DB2 for i 7.2 Features and Fun: Part 3
September 10, 2014 Michael Sansoterra
In the second tip of this series, I explored three new features introduced in DB2 for i 7.2: KEEP IN MEMORY clause; AUTONOMOUS PROCEDURE; and the CHECK CONSTRAINT VIOLATION clause. This tip aims to keep the momentum going by exploring a handful of remaining miscellaneous features, in no particular order.
TABLE_NAME And TABLE_SCHEMA Scalar Functions
These two new functions exist in the SYSIBM schema and are used to lookup base information about an alias. Say an alias is defined on a DB2 remote system table on a system named WASHINGTON:
CREATE ALIAS DATALIB.WASHINGTON_TRANSACTIONS FOR WASHINGTON.ADVWORKS.TRANSACTIONHISTORY;
The following VALUES statement will use these new functions to give back name and schema information about the table or view that the alias was built on:
VALUES ( SYSIBM.TABLE_NAME('WASHINGTON_TRANSACTIONS','DATALIB'), SYSIBM.TABLE_SCHEMA('WASHINGTON_TRANSACTIONS','DATALIB') );
The query returns the values: TRANSACTIONHISTORY, ADVWORKS. In other words, the query shows the table/view and schema that the alias is based on.
It seems like IBM should’ve also created a TABLE_CATALOG function to pull out the catalog (a.k.a. RDB) name. I suppose some of us are never happy! Incidentally, the base information underlying an alias (including the catalog/RDB name) can also be retrieved from the QSYS2.SYSTABLES catalog view.
SQL Expressions With EXECUTE IMMEDIATE And PREPARE
This is another one of those small enhancements that will come in handy. Both of these SQL statements (EXECUTE IMMEDIATE and PREPARE) can now accept a constant or SQL expression in addition to a host variable. In the past, a constant was not allowed.
Examples (embedded in RPG):
EXEC SQL EXECUTE IMMEDIATE 'UPDATE COMPANY SET CUR_AR_BALANCE='||VARCHAR(:AR_BALANCE,30)||' WHERE COMPANY_ID='||VARCHAR(:CUSTOMER_ID,10); EXEC SQL EXECUTE IMMEDIATE 'DROP TABLE ' || :MYTABLE;
Remember, EXECUTE IMMEDIATE can only be embedded in an HLL program, SQL trigger, or SQL routine. It can’t be issued dynamically.
Using Group Profiles With GRANT And REVOKE
The GRANT and REVOKE statements now have a small syntax change that can be used to clarify what type of profile (user or group) is being referenced:
-- must be a user profile GRANT ALL ON DEV.QRPGLESRC TO USER JOE -- must be a group profile GRANT ALL ON DEV.QRPGLESRC TO GROUP DEV_GROUP
If you specify the user or group keyword and the specified profile doesn’t match the type, DB2 will spit back error SQL0159 &1 in *N not correct type. Group profile authority assignments with GRANT AND REVOKE were allowed in prior versions of DB2 for i, but now a developer or DBA has the option to show what type of profile is intended and have the system validate that the intended profile type is correct.
TRANSFER OWNERSHIP Statement
This is another one of those items I’m pleased to have in my SQL tool box. This statement will change the ownership of an SQL table to the specified user profile:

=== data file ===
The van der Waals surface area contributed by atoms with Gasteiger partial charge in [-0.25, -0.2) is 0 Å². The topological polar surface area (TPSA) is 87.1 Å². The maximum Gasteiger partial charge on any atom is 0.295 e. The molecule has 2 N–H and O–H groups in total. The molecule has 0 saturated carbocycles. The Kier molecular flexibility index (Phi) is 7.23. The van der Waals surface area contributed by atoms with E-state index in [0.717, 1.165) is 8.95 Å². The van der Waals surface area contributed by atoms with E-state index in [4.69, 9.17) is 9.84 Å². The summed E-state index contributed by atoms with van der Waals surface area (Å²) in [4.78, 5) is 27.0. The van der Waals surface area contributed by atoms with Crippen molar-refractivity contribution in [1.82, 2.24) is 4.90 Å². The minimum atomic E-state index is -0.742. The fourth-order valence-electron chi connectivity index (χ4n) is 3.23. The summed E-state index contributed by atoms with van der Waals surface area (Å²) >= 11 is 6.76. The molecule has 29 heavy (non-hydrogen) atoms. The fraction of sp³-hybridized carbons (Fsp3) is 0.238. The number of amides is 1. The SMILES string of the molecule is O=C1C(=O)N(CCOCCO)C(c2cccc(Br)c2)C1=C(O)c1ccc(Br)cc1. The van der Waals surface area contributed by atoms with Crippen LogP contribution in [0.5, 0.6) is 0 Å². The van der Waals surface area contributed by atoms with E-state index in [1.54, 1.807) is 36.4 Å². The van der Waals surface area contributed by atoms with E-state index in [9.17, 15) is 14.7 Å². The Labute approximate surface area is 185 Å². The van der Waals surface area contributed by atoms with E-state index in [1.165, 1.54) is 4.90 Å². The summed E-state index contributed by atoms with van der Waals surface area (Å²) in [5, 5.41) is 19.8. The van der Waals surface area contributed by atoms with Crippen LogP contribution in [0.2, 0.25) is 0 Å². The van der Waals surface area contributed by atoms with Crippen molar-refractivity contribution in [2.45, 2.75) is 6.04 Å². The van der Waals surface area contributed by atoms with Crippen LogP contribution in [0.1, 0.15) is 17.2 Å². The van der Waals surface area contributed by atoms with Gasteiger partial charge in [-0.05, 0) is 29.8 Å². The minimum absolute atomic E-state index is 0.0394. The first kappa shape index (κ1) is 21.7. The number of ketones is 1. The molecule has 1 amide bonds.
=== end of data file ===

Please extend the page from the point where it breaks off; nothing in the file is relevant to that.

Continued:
TRANSFER OWNERSHIP OF TABLE ADVWORKS.ITEMS TO USER QPGMR PRESERVE PRIVILEGES
In this case, the existing owner will continue to retain the current privileges to the object. But in this next example, the existing owner loses its privileges:
TRANSFER OWNERSHIP OF INDEX ADVWORKS.IDX_SALES_ORDER TO USER QPGMR REVOKE PRIVILEGES
Exclusive access to the object is required, otherwise the statement will fail (at Group PTF Level 1) with a SQL0901 SQL system error. Checking the job log reveals the true error: CPF3202 File &1 in library &2 in use.
Having TRANSFER OWNERSHIP as a SQL statement will alleviate the need to use IBM i OS command Change Object Owner (CHGOBJOWN) when doing application maintenance. This is good because admins of other DB2/RDBMS platforms will have an easier time adjusting to the IBM i.
At the moment, this statement is only valid for tables, views and indexes. Changing the owner of other objects such as stored procedures and data areas will still need to be done with the IBM i Change Object Owner (CHGOBJOWN) command.
This function will allow your application to test if the current user belongs to a certain group profile. The first parameter is the current user (as specified by SESSION_USER, USER or CURRENT_USER) and the second parameter is the group profile in question. The result is a 0 or 1.
-- Returns 1 if the current user belongs to group profile QGPMR VALUES (VERIFY_GROUP_FOR_USER(SESSION_USER,'QPGMR'));
It would’ve been nice if this function allowed for any user profile to be tested for group membership instead of just the current profile. This function is intended for use with the new row and column access control (RCAC) feature, so there’s probably a reason for the limitation.
LPAD And RPAD Functions
The LPAD (left pad) and RPAD (right pad) functions are used to pad an expression on either the left or right with spaces (default) or a string expression. The functions accept three parameters (the third one is optional):
The following LPAD expression can be used to format a monetary value for printing a check amount:
It returns a left padded value with a length of 15 characters:
Likewise, look at this RPAD expression:
It returns a right padded value with a length of 15 characters:
These padding functions are particularly useful for building fixed width columns for export files.
If you’re not on IBM i 7.2 yet, it’s fairly easy to emulate these functions as follows:
VALUES (RIGHT(REPEAT('*',15) || '1235.25',15)); -- Emulate LPAD VALUES (LEFT('1235.25'||REPEAT('*',15),15)); -- Emulate RPAD
Author’s Note: At DB2 for i Group Level 1, these functions return an error SQL0440 (Routine LPAD in *N not found with specified parameters.)
That’s a Wrap
We’re not quite done yet. In a future tip, I’ll discuss the Grand Poobah of features in DB2 for i 7.2: row and column access control (a.k.a. RCAC).